• When RpiZ and RpiZW came out a couple of years ago, I bought three and started playing with them. At the same time I had 4 Rpi3B+. Very soon I found that RpiZ/W are very slow, compared with 3B+. I struggled, and spent perhaps 100 hours trying things, before giving up, for other reasons I skipped here. I understand your project proposal, and your reasons for using Z/W for development. But I think I would rather use 2 Rpi4B to start with, planning everything scalable to many more say 10 RpiZ, without any development work on Z. Everything developed in 4B, then port to Z, ... – tlfong01 Oct 8 at 11:42
  • There's an A version of the Pi3, it's perhaps twice the size of the zero. – user2497 Oct 19 at 17:04
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Put one Pi Zero in USB Gadget mode for Ethernet. This will create the equivalent of a WiFi network between them only needing one USB cable and some software configuration. You could solder the test pads for the USB ports together once you're in a stable working configuration to save on weight.

Following directions from here and here:

  1. echo "dtoverlay=dwc2" | sudo tee -a /boot/config.txt to enable the overlay for gadget mode.
  2. Add modules-load=dwc2,g_ether to the end of /boot/cmdline.txt to specify the Ethernet gadget.
  3. Configure static Ethernet interfaces on both Pi Zeros by editing /etc/network/interfaces/ and adding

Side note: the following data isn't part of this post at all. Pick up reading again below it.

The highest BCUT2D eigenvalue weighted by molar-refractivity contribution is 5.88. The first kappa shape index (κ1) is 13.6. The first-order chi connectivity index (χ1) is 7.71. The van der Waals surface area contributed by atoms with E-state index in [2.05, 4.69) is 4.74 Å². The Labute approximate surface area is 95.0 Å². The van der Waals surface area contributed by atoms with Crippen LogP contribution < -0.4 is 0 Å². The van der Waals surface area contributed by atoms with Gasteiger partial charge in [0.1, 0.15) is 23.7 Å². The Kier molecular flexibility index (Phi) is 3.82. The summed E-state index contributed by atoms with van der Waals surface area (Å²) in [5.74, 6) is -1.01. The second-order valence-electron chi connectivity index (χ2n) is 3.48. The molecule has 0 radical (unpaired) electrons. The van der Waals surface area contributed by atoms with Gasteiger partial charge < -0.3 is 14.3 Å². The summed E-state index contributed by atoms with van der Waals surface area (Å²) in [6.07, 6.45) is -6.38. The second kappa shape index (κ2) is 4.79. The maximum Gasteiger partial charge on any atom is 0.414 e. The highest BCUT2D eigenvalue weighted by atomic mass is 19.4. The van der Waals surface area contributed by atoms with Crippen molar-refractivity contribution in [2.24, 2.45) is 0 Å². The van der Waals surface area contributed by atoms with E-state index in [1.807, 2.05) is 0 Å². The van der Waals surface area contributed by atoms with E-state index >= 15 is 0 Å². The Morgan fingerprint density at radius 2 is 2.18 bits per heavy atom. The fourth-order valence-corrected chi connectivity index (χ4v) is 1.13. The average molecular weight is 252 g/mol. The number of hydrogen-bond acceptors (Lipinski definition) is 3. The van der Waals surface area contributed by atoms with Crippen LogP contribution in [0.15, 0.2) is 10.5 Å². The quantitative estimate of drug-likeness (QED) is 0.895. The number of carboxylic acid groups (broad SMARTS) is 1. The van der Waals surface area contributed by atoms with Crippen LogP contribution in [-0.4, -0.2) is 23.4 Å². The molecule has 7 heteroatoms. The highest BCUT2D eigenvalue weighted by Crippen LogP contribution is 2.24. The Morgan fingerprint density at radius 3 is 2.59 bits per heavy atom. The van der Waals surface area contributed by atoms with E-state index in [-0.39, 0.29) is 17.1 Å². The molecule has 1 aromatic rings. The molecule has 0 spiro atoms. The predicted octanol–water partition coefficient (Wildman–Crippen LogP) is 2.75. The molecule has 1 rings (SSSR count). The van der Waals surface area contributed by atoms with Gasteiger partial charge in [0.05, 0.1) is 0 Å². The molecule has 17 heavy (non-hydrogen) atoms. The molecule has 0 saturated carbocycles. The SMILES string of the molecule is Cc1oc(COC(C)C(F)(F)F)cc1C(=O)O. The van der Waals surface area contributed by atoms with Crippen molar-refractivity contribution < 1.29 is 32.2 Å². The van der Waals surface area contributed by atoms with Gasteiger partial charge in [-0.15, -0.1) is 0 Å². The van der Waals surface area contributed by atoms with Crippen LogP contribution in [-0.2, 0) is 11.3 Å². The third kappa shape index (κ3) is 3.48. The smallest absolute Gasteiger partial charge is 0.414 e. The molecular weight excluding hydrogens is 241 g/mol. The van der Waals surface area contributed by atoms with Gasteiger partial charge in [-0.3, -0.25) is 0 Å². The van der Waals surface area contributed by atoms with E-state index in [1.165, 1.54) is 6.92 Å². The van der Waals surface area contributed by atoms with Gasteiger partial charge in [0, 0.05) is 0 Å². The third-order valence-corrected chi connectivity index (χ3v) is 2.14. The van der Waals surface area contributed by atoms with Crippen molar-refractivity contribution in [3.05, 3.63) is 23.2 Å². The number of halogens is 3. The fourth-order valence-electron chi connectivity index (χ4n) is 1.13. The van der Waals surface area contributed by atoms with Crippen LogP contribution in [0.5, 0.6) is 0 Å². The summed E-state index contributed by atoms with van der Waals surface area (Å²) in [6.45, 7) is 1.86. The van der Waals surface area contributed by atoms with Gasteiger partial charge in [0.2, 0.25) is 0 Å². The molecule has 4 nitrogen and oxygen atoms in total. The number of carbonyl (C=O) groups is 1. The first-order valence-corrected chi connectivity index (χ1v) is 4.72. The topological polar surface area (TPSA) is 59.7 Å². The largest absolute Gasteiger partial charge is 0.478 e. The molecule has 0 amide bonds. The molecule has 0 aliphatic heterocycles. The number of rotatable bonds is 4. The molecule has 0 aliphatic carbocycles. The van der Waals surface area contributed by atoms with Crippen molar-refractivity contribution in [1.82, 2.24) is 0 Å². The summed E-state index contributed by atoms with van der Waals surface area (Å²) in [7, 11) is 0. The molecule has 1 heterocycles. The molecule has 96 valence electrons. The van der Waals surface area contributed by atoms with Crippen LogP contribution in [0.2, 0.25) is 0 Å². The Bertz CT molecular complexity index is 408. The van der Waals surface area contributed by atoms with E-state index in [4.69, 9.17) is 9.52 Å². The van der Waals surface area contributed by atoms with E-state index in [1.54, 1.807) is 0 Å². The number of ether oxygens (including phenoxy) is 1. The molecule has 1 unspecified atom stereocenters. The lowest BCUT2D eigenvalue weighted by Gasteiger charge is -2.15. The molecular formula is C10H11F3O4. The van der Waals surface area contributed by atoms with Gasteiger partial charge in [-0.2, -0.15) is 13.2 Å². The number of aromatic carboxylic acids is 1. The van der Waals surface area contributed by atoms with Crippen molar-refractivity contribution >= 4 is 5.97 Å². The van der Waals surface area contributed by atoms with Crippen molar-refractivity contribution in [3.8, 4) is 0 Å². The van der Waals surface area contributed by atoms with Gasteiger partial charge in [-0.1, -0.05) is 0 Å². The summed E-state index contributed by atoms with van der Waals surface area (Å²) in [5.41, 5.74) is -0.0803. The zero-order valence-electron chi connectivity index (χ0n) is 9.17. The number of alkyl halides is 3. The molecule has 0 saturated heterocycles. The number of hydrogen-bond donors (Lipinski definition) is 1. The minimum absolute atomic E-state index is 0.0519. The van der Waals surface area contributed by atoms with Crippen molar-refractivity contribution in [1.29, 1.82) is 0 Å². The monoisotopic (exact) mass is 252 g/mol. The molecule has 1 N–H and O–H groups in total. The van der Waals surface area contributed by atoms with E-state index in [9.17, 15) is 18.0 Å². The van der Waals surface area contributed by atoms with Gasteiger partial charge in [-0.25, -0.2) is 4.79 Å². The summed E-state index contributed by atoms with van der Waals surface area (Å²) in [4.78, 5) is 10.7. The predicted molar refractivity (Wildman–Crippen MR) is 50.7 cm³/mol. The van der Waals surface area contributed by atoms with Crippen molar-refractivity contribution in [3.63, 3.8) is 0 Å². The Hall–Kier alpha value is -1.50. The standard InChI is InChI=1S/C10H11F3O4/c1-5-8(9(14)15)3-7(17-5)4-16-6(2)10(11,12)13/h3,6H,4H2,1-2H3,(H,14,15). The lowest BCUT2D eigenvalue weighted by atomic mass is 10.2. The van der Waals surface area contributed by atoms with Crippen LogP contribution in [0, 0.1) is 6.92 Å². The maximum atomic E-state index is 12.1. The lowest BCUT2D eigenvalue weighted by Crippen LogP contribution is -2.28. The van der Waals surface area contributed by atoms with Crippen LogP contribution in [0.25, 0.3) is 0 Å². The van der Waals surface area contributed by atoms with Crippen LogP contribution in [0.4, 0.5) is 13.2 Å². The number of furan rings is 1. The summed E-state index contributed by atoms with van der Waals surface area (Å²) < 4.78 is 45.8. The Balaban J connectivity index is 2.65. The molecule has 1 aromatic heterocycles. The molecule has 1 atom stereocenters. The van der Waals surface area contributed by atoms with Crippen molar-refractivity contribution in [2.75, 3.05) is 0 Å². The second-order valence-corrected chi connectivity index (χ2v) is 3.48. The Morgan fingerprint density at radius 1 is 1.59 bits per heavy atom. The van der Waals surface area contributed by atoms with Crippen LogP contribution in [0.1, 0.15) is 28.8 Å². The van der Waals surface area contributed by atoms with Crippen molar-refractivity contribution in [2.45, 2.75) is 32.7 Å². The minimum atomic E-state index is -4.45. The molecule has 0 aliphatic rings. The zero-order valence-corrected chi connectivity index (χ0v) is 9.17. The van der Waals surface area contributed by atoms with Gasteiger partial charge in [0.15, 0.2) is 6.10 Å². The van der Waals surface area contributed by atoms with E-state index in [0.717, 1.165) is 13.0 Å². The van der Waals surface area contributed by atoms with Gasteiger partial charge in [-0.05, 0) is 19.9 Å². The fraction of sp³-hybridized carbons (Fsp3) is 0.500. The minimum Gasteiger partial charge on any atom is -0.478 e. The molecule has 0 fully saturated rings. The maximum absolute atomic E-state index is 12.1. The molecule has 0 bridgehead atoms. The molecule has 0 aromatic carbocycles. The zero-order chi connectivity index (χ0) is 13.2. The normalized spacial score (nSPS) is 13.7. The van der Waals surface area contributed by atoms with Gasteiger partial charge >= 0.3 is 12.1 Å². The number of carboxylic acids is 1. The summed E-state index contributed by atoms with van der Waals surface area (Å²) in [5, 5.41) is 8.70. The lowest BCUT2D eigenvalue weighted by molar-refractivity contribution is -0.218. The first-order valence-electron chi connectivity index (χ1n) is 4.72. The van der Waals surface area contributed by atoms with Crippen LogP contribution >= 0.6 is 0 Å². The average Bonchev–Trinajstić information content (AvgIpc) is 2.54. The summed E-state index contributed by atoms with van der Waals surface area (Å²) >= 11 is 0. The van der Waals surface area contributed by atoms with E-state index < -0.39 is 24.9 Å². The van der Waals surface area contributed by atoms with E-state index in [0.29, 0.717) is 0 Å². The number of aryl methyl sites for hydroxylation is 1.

allow-hotplug usb0
iface usb0 inet static
        address 192.168.7.X
        netmask 255.255.255.0
        network 192.168.7.0
        broadcast 192.168.7.255

where X is a different address for each Pi. You may need to change the usb0 to whatever new interface is registered for gadget mode, check this using ifconfig -a.

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I understand you question that you do not use (most) GPIO pins but the USB port ist occupied with other devices. Hence a USB ethernet adapter is not a desired option. You can get your local network quite easily over GPIO using ENC28J60 Module.

This Module is supported by Raspbian and requires no additional drivers. Just enable it by adding dtoverlay=enc28j60 in config.txt. Here is a tutorial in german.

It offers only up to 10 Mbit/s but once enabled you treat it as if it was an on-board ethernet adapter. So the same network configuration requirements apply. In your instance you would have to assign static IP addresses (or install a DHCP server on one of them) and perhaps enable samba sharing for file transfer (albeit SSH, SCP, RSYNC will work just as well).


Using multiple Raspberry Pi Zero W would be even easier as one can host a WiFi and all the other connect to it.


Alternatively you can use Bluetooth. You can configure it to get an ethernet stack on top of that as well.

  • Thank you for this. I didn’t know about the ENC28J60. It’s pretty great! It however doesn’t really help me out a lot here. I didn’t specificly state this in my quiestion, but my intention is to directly have communication over GPIO, not with a chunky board in between. As said before, wifi works great, I don’t want to drop all its advantages and I don’t want to add weight to the vehicle as it will reduce its flying capabilities. It’s just that wifi is pretty silly for in-device-communication. – eds1999 Oct 11 at 9:07
  • You always can use UART for that. But you will have to write your own software for the data transmission. Just three wires (RX, TX and GND) and a proper setup of Serial in rpi-config. But then this is not a network but a peer-to-peer connection. – kwasmich Oct 11 at 9:11